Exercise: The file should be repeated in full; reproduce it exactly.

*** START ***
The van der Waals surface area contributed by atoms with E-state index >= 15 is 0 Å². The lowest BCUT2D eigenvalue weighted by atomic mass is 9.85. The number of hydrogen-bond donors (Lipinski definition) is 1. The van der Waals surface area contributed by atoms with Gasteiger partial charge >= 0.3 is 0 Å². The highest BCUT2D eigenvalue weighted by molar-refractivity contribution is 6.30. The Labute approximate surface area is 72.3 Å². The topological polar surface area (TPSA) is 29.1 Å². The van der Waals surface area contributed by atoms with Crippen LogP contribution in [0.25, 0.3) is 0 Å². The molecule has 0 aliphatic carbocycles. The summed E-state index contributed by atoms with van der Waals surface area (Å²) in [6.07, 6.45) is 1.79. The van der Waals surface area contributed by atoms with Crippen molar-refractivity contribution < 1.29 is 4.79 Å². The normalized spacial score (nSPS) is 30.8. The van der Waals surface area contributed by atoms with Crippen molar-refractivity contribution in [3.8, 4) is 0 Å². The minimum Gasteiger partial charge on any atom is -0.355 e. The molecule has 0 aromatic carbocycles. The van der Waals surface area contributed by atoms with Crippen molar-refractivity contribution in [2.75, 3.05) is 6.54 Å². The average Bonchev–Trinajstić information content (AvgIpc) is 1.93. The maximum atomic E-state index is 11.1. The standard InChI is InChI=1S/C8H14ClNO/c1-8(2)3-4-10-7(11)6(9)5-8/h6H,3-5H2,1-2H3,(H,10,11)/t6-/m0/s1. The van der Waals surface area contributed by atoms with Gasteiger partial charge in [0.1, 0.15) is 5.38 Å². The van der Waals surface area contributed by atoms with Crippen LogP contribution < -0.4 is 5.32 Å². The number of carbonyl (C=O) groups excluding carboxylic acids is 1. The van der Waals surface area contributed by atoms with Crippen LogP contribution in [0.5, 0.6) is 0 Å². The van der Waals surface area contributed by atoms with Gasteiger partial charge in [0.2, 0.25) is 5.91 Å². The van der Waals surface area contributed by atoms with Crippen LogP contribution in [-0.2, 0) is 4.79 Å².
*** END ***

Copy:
The van der Waals surface area contributed by atoms with E-state index >= 15 is 0 Å². The lowest BCUT2D eigenvalue weighted by atomic mass is 9.85. The number of hydrogen-bond donors (Lipinski definition) is 1. The van der Waals surface area contributed by atoms with Gasteiger partial charge >= 0.3 is 0 Å². The highest BCUT2D eigenvalue weighted by molar-refractivity contribution is 6.30. The Labute approximate surface area is 72.3 Å². The topological polar surface area (TPSA) is 29.1 Å². The van der Waals surface area contributed by atoms with Crippen LogP contribution in [0.25, 0.3) is 0 Å². The molecule has 0 aliphatic carbocycles. The summed E-state index contributed by atoms with van der Waals surface area (Å²) in [6.07, 6.45) is 1.79. The van der Waals surface area contributed by atoms with Crippen molar-refractivity contribution < 1.29 is 4.79 Å². The normalized spacial score (nSPS) is 30.8. The van der Waals surface area contributed by atoms with Crippen molar-refractivity contribution in [3.8, 4) is 0 Å². The minimum Gasteiger partial charge on any atom is -0.355 e. The molecule has 0 aromatic carbocycles. The van der Waals surface area contributed by atoms with Crippen molar-refractivity contribution in [2.75, 3.05) is 6.54 Å². The average Bonchev–Trinajstić information content (AvgIpc) is 1.93. The maximum atomic E-state index is 11.1. The standard InChI is InChI=1S/C8H14ClNO/c1-8(2)3-4-10-7(11)6(9)5-8/h6H,3-5H2,1-2H3,(H,10,11)/t6-/m0/s1. The van der Waals surface area contributed by atoms with Gasteiger partial charge in [0.1, 0.15) is 5.38 Å². The van der Waals surface area contributed by atoms with Crippen LogP contribution < -0.4 is 5.32 Å². The number of carbonyl (C=O) groups excluding carboxylic acids is 1. The van der Waals surface area contributed by atoms with Crippen LogP contribution in [0.5, 0.6) is 0 Å². The van der Waals surface area contributed by atoms with Gasteiger partial charge in [0.2, 0.25) is 5.91 Å². The van der Waals surface area contributed by atoms with Crippen LogP contribution in [-0.2, 0) is 4.79 Å².